FR: Technological advancement and over-saturation are only picking up speed. How long do you think before we move into the age of post-post internet? What did you think this era will be called?


CB: I don't know- I'm not really sure what that would entail but I imagine things will either slow down or the means of consuming or making music will be much faster. They've got motor based systems now where you can control movement with your brain to say, "Play a video game" or something. I think if this can be translated to music - like you just think of notes and they record themselves, this will be post-post internet.



FR: You recently toured with Lykke Li- what was that experience like?


CB: Really great, she's a smart and driven lady. I learned a lot from her.



FR: Grimes boasts a tone that is both wonderfully ethereal and macabre. I've heard it described before as a "haunted music box". How does this sound translate to the live circuit?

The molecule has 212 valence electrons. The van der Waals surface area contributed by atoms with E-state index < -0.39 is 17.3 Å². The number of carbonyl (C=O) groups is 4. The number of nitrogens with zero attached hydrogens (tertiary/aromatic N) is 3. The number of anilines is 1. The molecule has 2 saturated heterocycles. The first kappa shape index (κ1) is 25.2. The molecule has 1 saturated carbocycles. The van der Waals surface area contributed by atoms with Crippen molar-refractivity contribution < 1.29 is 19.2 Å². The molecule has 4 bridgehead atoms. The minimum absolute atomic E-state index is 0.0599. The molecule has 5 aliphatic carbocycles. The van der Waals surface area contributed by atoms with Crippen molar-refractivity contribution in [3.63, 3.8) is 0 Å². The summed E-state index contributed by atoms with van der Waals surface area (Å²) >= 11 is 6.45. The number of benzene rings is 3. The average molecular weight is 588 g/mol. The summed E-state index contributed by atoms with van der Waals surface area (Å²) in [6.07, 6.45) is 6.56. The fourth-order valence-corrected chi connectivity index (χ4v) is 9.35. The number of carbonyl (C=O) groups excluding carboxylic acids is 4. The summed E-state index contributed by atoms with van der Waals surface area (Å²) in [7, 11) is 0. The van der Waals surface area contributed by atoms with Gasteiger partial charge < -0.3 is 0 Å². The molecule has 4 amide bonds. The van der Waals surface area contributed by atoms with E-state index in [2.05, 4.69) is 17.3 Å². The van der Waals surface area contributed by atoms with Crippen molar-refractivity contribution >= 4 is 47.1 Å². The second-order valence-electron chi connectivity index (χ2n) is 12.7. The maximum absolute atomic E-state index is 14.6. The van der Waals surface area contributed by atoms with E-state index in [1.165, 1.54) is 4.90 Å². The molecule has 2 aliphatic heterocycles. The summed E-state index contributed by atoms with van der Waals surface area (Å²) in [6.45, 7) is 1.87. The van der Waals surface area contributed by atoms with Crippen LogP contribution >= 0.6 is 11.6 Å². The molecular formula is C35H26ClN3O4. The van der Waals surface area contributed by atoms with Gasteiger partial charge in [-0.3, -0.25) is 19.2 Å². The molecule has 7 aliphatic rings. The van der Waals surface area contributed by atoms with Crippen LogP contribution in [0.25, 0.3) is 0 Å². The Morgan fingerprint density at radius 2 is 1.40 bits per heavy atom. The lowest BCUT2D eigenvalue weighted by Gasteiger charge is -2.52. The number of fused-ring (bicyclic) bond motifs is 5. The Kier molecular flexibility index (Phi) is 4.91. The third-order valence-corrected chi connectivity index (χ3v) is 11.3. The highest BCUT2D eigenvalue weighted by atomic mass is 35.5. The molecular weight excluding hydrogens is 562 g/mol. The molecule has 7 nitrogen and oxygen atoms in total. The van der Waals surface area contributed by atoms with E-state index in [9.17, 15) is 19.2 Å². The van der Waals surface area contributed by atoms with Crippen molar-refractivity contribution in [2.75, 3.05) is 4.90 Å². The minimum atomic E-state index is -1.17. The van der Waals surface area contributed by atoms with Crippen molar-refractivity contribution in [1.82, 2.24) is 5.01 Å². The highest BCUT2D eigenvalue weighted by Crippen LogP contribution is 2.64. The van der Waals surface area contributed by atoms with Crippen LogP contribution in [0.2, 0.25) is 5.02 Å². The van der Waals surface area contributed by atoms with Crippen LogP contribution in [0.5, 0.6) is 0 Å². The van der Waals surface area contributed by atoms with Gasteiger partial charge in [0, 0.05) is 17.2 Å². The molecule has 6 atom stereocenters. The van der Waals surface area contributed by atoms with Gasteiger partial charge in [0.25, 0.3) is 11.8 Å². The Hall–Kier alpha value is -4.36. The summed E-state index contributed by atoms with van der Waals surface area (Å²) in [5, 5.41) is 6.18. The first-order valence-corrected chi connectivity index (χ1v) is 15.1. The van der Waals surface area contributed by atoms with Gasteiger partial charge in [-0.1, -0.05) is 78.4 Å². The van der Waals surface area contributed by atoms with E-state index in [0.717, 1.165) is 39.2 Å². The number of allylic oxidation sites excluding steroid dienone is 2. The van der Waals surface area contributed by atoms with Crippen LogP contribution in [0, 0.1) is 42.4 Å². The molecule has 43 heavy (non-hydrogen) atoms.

CB: Well, live it's much more dance-oriented. Like, I want the listening experience to be unsettling and personal, but i want the live experience to be communal and ecstatic, so it's definitely weird and sonically interesting- but… I guess much happier?



FR: The videos for "Vanessa" and "Crystal Ball" are quite memorable. Will there be a video from Geidi Primes?


CB: No, Geidi Primes is too old. There will be videos for every song off my new record though-Visions. It's an audio visual record- like the Doldrums VHS maybe. Seriously, check out Doldrums. I don't want to get credited for his ideas.



FR: What was the recording process like for Geidi Primes? You have another LP out this January- what is the secret to your productivity?


CB: It was just recorded straight into the mic on garageband. It's super ghetto, which is why I think it's funny on vinyl. But I definitely stand behind it because I like it's experimentalism. I think there is no secret to productivity besides just like, if you love something- you want to do it all the time as much as you can.

FR: Can you give us a hint as to what the next Grimes album will sound like?


CB: If Aphex Twin and TLC decided to make a band.



FR: In this post-internet era, music is available in a wide array of formats- digital downloads, cassettes, CDs, vinyl, etc. What is your favorite way to listen to music?